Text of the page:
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A former California county clerk plans to plead guilty to fabricating recent death threats against herself — but her lawyer says she still stands by allegations made two decades ago that sent a man to prison for 19 years.
A plea hearing for Karen Mathews Davis, the longtime clerk-recorder for Stanislaus County, is scheduled for June 1 in federal court.
One person who will be closely following the proceedings is Roger Steiner, who was convicted in 1997 of viciously attacking Davis as part of a bizarre tax protest.
When Davis was arrested in 2015 for sending threatening letters to herself and lying about it to federal agents, prosecutors decided to take another look at the Steiner case.
Now Steiner, who has congestive heart failure and has been in and out of the hospital, hopes Davis will clear his name before he dies.
"I want her to tell the truth about what happened 20 years ago," Steiner, 79, told NBC News on Friday.
"I don't have long to live," he said. "I hope I stay alive long enough so I can see the end of this."
A spokeswoman for federal prosecutors in Sacramento said "it's within the realm of possibility" that the Steiner case could come up during the plea hearing.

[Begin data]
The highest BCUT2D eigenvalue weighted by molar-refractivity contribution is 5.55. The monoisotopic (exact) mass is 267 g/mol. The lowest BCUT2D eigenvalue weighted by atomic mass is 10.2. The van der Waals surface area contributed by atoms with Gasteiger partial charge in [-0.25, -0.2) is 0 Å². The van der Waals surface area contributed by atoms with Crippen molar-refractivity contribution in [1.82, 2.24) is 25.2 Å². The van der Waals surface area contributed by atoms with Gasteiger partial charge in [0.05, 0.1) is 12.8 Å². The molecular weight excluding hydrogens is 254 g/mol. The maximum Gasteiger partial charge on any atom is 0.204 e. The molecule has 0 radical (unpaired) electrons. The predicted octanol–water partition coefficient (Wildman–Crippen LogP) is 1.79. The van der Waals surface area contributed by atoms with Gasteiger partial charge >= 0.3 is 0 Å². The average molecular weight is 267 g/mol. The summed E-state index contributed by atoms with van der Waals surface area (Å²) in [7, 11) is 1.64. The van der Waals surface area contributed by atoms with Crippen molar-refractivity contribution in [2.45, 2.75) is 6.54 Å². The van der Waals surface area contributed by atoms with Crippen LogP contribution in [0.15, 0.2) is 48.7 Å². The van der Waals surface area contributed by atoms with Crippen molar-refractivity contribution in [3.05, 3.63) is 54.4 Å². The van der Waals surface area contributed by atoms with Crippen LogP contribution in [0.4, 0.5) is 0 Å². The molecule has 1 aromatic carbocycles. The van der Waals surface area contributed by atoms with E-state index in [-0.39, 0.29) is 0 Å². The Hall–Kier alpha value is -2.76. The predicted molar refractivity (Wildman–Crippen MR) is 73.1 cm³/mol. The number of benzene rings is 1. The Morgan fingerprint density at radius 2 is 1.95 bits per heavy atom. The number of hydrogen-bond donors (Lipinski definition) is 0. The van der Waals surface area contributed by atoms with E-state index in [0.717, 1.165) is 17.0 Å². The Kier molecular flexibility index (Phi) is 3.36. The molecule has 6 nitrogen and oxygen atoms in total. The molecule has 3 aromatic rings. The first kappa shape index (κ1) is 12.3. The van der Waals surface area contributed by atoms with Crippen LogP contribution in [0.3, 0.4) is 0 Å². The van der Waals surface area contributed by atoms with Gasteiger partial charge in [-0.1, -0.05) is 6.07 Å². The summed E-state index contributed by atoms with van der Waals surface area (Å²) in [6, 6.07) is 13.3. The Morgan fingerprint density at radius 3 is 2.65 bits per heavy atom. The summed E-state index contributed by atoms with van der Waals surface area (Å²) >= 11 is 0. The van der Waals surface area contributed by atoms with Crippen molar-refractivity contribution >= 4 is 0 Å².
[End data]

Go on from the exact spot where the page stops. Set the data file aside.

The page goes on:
Davis' lawyer, however, told NBC News that he doesn't expect that to happen.
"I think she testified to the truth back then. That's what she's told me," said the attorney, Randy Thomas.
Steiner always maintained his innocence, even after a jury found him guilty of beating Davis, supposedly to punish her for refusing to remove tax liens against a group that didn't recognize the authority of the federal government.
Soon after Steiner was released in 2013, Davis was arrested on charges of lying to the feds — not about the 1990s attack, but about threatening letters she claimed to have received in recent months.
One note suggested she would be shot in the head if she didn't drop an ill-fated bid for Congress, according to court documents. Another included the phrase "white bitch" — an epithet that she said had been used in the earlier assault.
She suggested Steiner might be a suspect, but federal investigators quickly ruled him out, according to court filings. They gave Davis a polygraph, which she flunked before admitting she wrote both notes to herself, court documents said.
Her admission drew scrutiny to the old allegations against Steiner, and the U.S. Attorney's office said it was taking a new look at her claims and his conviction. That probe, according to a spokeswoman for the prosecutor's office, is ongoing.
Steiner's attorney, Patrick Fortune, said that even if his client were exonerated, it wouldn't give him back the years he spent behind bars.
"But I hope we get some vindication for Roger out of all of this," Fortune said.